Let Us Sow More Seed

Let Us Sow More Seed

Wylam Price

Thousands of children attend Sunday School regularly. This is a great opportunity; for while many of these boys and girls come from Christian families, many more live in homes where the gospel of Christ is unknown.

The Problem

Our responsibility, however, is just as great as our opportunity. We should “be deeply concerned that although numerous pupils come to know Jesus Christ as personal Lord and Saviour, a significant number leave Sunday School without showing evidence that they have been born again.

The Bible is the chief text in our assembly Sunday Schools. The authority of the Scriptures is unquestioned. The gospel is taught in sincerity by teachers who desire to win young hearts to the Lord. Children are urged to accept the Saviour revealed in the Word of God. The blessings of salvation and the horrors of perdition are explained to every child who comes into our care.

We can thank God that this faithful teaching leads many children to Christ; nevertheless, we must deplore the fact that many others are passing through the Sunday School without getting saved. Furthermore, we seldom hear of them coming to Christ in later life. No conscientious teacher could possibly be satisfied with the harvest of souls which we are reaping.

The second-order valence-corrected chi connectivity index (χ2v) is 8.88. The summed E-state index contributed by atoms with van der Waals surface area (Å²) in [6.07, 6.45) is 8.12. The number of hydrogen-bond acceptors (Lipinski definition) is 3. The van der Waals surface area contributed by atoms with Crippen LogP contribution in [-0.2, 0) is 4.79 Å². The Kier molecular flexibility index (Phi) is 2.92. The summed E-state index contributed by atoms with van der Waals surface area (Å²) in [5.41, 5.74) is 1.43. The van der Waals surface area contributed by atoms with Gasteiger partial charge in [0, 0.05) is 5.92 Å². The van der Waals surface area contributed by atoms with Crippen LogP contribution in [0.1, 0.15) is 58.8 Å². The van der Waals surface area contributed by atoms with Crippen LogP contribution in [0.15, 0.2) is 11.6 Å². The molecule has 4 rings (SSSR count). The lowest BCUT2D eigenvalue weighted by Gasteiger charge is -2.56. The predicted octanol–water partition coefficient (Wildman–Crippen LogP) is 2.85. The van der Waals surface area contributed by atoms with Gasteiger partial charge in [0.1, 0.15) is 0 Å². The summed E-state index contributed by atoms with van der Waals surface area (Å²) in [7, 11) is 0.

The Cause

We are “born again, not of corruptible seed, but of incorruptible, by the Word of God” (1 Pet. 1:23). Therefore, it is pertinent to ask whether or not we should be satisfied with the extent to which we are sowing the good seed of God’s Word.

Obviously there is more than one factor bearing upon our success in winning the young to the Lord. The teacher must be motivated by devotion to Christ and love for souls (1 Cor. 13:1-4). The heart and life should be fully consecrated to the Master (Rom. 6:13-22; 12:1-2). The Word of God must be taught in the power of the Holy Spirit (1 Cor. 2:1-5). Unless these conditions are fulfilled, the most thorough course of Bible teaching will bear little fruit for God.

Furthermore, there are different types of soil. No matter how extensive our sowing might be, some good seed will fall by the way side, upon stony places, and among thorns (Matt. 13:1-23).

Nevertheless, reaping is proportional to sowing (2 Cor. 9:6. Gal. 6:7). We reap much when we sow much; we reap little when we sow little. These facts are just as true spiritually as they are physically. If our Sunday Schools are not enjoying an abundant harvest of souls, questions must be raised about the amount of sowing, as well as about the method of sowing.

How much do our “graduates” know about the Bible after five to ten years of Sunday School attendance? In itself, Bible knowledge is not enough to produce conversion; the work of the Holy Spirit is indispensable (John 3:3-8). However, the Spirit of God works through the Word of God (Eph. 6:17).

How much do our pupils learn about creation and the great men in Genesis? Perhaps a great deal in some schools; but how much do they learn about the history of Israel, beyond the journey from Egypt to Canaan? What do they know about the dealings of God with the kings of Israel and Judah? How much have they absorbed of the messages given by God to Israel and Judah through the prophets?